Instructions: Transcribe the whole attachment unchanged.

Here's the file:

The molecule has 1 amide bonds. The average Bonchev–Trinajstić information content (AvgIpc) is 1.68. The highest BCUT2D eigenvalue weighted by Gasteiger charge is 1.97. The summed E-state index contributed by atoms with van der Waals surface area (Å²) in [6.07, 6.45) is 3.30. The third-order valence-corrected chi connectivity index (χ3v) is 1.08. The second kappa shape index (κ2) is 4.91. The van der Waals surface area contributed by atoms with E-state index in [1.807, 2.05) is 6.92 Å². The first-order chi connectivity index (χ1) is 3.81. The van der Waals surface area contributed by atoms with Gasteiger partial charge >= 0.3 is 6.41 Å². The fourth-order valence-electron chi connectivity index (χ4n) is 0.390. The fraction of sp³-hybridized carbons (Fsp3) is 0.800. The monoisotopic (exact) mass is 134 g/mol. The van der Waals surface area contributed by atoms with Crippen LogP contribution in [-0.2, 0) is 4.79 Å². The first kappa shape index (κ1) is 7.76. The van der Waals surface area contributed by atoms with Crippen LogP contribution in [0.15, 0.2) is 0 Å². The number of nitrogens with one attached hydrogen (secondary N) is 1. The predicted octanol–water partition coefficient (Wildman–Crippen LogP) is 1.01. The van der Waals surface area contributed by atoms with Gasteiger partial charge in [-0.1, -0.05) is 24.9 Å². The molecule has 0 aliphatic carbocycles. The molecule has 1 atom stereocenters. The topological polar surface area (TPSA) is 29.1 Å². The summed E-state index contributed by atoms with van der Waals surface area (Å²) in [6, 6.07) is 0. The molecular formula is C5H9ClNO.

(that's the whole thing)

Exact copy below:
The molecule has 1 amide bonds. The average Bonchev–Trinajstić information content (AvgIpc) is 1.68. The highest BCUT2D eigenvalue weighted by Gasteiger charge is 1.97. The summed E-state index contributed by atoms with van der Waals surface area (Å²) in [6.07, 6.45) is 3.30. The third-order valence-corrected chi connectivity index (χ3v) is 1.08. The second kappa shape index (κ2) is 4.91. The van der Waals surface area contributed by atoms with E-state index in [1.807, 2.05) is 6.92 Å². The first-order chi connectivity index (χ1) is 3.81. The van der Waals surface area contributed by atoms with Gasteiger partial charge >= 0.3 is 6.41 Å². The fourth-order valence-electron chi connectivity index (χ4n) is 0.390. The fraction of sp³-hybridized carbons (Fsp3) is 0.800. The monoisotopic (exact) mass is 134 g/mol. The van der Waals surface area contributed by atoms with Crippen LogP contribution in [-0.2, 0) is 4.79 Å². The first kappa shape index (κ1) is 7.76. The van der Waals surface area contributed by atoms with Crippen LogP contribution in [0.15, 0.2) is 0 Å². The number of nitrogens with one attached hydrogen (secondary N) is 1. The predicted octanol–water partition coefficient (Wildman–Crippen LogP) is 1.01. The van der Waals surface area contributed by atoms with Gasteiger partial charge in [-0.1, -0.05) is 24.9 Å². The molecule has 0 aliphatic carbocycles. The molecule has 1 atom stereocenters. The topological polar surface area (TPSA) is 29.1 Å². The summed E-state index contributed by atoms with van der Waals surface area (Å²) in [6, 6.07) is 0. The molecular formula is C5H9ClNO.